Lately I have been thinking about women, and the many incarnations we can embody and be in the articulation of our femininity and our way of being the woman we want to be. Such thoughts led me to consider Marilyn Monroe- yes, the Marilyn Monroe, the woman that illuminated that “dark continent called woman” in Hollywood neon. Monroe seems to inhabit the collective unconscious of both men and women: As the “star” everyone knew, some sexualized and objectified, others copied, and still others shunned. Decades after her suicide, her image continues to be imitated and remains a universal symbol of femininity.
Who am I? What kind of woman? Asked Monroe. This is a question that most women have asked. Along the way, it is other women that have helped answer it, starting with our mothers. Marilyn Monroe had no such help.With a mentally ill mother who could not care for her, and an unknown father, she had to negotiate growing up mostly on her own. She found a way out of poverty and foster homes through her beauty and her body, sex and seduction being the primary means of exchange in a world dominated by men. She used her looks to give men what they wanted in the hopes that they would then give her what she needed– love, respect, safety. Like many women of her generation, she looked to men for recognition, validation and security.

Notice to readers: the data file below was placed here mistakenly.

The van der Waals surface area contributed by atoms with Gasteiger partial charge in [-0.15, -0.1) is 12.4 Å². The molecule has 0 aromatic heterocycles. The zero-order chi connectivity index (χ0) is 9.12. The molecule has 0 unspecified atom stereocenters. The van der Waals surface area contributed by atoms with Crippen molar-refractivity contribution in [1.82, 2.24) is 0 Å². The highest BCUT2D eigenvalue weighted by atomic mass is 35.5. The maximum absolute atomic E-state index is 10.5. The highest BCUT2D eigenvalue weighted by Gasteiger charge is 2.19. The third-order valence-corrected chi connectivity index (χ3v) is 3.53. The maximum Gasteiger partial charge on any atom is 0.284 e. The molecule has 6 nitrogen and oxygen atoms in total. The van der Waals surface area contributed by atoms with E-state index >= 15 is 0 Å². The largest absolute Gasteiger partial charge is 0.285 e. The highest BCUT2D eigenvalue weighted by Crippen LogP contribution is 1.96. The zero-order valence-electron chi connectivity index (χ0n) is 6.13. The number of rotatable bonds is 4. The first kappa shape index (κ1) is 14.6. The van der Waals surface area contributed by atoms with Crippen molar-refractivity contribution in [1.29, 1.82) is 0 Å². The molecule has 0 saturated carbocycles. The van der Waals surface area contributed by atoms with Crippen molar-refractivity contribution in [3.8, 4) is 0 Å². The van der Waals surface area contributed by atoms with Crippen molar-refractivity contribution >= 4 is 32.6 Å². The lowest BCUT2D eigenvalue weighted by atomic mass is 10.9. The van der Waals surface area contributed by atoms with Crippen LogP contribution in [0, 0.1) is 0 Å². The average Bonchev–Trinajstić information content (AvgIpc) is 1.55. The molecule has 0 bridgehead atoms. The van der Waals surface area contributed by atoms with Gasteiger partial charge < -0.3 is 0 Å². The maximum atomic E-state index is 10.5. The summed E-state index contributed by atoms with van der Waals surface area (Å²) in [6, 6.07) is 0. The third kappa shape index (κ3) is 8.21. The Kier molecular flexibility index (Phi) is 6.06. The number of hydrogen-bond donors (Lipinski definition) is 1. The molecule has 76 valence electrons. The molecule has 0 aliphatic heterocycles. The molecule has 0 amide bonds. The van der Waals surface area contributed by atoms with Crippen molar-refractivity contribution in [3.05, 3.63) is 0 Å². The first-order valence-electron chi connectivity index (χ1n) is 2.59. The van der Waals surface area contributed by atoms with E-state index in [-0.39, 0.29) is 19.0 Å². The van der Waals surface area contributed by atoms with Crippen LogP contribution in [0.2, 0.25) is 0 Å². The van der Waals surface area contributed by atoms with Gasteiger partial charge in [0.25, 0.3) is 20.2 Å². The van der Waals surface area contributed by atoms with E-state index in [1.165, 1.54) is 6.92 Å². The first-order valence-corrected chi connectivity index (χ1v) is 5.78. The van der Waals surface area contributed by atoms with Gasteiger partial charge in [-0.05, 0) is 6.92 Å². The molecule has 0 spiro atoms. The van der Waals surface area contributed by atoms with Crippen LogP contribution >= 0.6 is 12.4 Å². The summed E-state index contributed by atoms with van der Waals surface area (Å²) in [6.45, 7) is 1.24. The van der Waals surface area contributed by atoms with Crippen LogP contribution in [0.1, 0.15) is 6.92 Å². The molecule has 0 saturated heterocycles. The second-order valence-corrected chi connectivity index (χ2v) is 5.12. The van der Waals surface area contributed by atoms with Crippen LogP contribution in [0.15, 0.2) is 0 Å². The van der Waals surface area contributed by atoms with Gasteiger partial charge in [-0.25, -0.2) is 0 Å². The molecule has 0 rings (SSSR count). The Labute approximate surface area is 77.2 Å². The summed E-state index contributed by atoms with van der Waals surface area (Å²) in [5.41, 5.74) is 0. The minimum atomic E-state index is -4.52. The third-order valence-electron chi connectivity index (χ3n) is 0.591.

Marilyn Monroe personifies many conflict-ridden parts for women, particularly women of her generation. She was too frail, too funny, too sexual, too much of everything, and it was reflected on the big screen. Marilyn was too much of a reminder of just how much of female sexuality and identity was reliant on men and on male sexuality. Her image ensnared femininity and made it a persecutory ideal for many women. Illusion often leads to idealization, and for women, the image of the ideal woman, or the ideal of femininity is something that can continue to haunt them throughout life. Think of the way Monroe influenced the look and sensibility of an entire generation of women who nonetheless struggled with what she represented. Trapped in a stereotype of woman, Marilyn was objectified, depersonalized and ridiculed. Few women stood up for her, it was too personally threatening. Monroe embodied basic female fears having to do with envy, jealousy and competition; she was a beautiful, sexy rival who was desired by all men because she played to their fantasies, in giving herself totally and asking to be loved she reminded women of their own vulnerability in the socio-symbolic contract.